His love for going fast is still going strong
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His love for going fast is still going strong

Dave Hodgkinson has collected a fair bit of hardware in his decades of racing. [Bill Atwood]

In nearly 50 years of motor racing, Dave Hodgkinson has never been scared for his life. He has however done a lot of screaming because of the exhilaration while behind the wheel.

“If you’re on a fast race track and go into the turn, you can see your front tires and rubber roll like that. And you’re screaming your lungs out. Lady Gaga sings that song ‘The Edge of Glory,’ that’s the song I would sing when I’m racing,” said the Breslau resident.

“I came off one track and my wife said ‘what’s the matter with your voice? It’s all croaky.’ I said I was screaming my freaking lungs out the last 25 laps. It’s just exciting.”

Born in England,  Hodgkinson’s first time racing was in an Austin Mini at the Minden ice race track in 1974, which he maintains is much safer than it sounds.

“[Someone] would plow a track on the lake and there would be snowbanks like four feet high. So if you got off the ice, you just went up the bank a bit and then came back down again. You wouldn’t be doing any more than 50 mile an hour out on the ice,” he explained.

Following that experience, Hodgkinson got into mini stock racing and eventually into outlaw modified racing, the latter of which has seen him pick up many wins in the last 35 years.

The format may not be well known among casual racing fans, with Hodgkinson pointing out the differences.

“Outlaw modifieds are basically a four-cylinder race car. No front fenders, with [open] racing tires. High performance, four-cylinder engine, a 1,700-pound minimum weight and as much horsepower as you can get out of a little motor,” he explained.

Modified racing events take place on smaller tracks than stock car races (around 500 to 800 metres) and the cars reach top speeds of around 130 km/h. A race is typically 25 to 30 laps.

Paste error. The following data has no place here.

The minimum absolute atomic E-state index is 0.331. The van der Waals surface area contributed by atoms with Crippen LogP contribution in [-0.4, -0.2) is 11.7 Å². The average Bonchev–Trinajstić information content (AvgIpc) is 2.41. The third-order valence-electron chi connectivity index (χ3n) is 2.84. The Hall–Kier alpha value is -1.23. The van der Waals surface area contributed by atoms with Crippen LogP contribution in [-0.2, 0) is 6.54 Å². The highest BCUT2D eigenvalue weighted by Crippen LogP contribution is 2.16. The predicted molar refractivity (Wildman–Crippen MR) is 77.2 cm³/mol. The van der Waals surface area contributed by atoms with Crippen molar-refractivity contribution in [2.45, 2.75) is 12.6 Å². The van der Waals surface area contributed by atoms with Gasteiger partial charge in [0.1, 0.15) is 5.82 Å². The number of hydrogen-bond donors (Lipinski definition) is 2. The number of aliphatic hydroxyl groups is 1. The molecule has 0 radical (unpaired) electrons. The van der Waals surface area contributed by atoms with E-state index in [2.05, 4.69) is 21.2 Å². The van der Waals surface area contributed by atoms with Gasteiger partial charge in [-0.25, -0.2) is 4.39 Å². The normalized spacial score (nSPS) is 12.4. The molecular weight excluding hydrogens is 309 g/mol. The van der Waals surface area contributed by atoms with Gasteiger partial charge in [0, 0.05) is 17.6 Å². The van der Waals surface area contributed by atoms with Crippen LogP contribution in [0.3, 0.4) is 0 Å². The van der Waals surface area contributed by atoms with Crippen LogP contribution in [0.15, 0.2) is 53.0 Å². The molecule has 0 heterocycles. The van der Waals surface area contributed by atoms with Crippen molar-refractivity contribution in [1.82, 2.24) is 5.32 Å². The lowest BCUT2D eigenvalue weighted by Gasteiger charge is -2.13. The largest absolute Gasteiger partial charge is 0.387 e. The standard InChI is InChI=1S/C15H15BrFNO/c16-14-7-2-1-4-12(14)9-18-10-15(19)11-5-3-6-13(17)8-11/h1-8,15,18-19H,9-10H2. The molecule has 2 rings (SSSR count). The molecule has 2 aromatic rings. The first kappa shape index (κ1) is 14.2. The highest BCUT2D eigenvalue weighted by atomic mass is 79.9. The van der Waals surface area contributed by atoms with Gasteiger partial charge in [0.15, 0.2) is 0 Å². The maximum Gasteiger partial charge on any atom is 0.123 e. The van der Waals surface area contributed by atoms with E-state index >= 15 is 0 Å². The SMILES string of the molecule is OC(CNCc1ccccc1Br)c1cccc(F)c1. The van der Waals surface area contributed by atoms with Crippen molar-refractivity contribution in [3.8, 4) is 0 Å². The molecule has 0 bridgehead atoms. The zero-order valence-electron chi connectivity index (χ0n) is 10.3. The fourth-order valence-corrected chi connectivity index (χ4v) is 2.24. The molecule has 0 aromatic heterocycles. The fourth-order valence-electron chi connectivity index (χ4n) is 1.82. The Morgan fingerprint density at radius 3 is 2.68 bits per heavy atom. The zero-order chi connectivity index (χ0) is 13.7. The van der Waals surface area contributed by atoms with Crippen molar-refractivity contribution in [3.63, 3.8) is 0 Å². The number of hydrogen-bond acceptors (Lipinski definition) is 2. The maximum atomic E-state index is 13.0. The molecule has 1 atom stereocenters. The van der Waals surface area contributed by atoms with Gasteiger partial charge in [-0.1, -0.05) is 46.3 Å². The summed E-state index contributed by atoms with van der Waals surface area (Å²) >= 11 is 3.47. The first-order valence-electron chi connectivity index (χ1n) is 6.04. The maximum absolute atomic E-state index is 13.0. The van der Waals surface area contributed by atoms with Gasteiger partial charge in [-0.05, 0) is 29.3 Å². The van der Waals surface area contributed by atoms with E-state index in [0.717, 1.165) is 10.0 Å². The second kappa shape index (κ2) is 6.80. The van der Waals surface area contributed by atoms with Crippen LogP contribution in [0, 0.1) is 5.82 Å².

“It is a different ballgame from the 500-lap races,” he said.

Racing is about more than driving as fast as possible, he enthuses. The steel bumpers on the modified cars allow for bumping to gain an advantage, for instance.

“And if you’re behind a guy and you’re faster, you give him a one bump. And that’s to get his attention that you’re there. And if he doesn’t move you give him a second bump to tell him ‘I’m coming, get out of the way.’ And if he still stays in your way, then the third boom, you spin him out,” he said.

“That’s the rules are racing: three bumps, you’re off.”

Dave Hodgkinson [Bill Atwood]

In his decades as a driver, Hodgkinson has only had one injury, a twisted wrist when his off-switch broke.

“My throttle stuck one time and I hit a wall and bent the car back. You’re supposed to let go of the wheel when you’re heading toward the wall. I still had a hold of the wheel and snapped my wrist” he said.

“People say to me you’re more likely to get in a bad accident towing to the racetrack because of oncoming traffic. Where on a racetrack, you’re all going the same way,” he added.

In 2010 Hodgkinson had his own modified car built from parts he purchased across North America.

“I bought the chassis from Long Island, and then I took it to McColl Racing in London and they finished it for the suspension control on the rear end. It’s got an Eslinger engine from California.”

At a price of $50,000, the car has served him well over the last 12 years.

“The guys in California that built my engine said you can rev that thing at 9000 RPM and you won’t destroy it. Guaranteed. And so far it’s been the same engine in my car for 12 years.”

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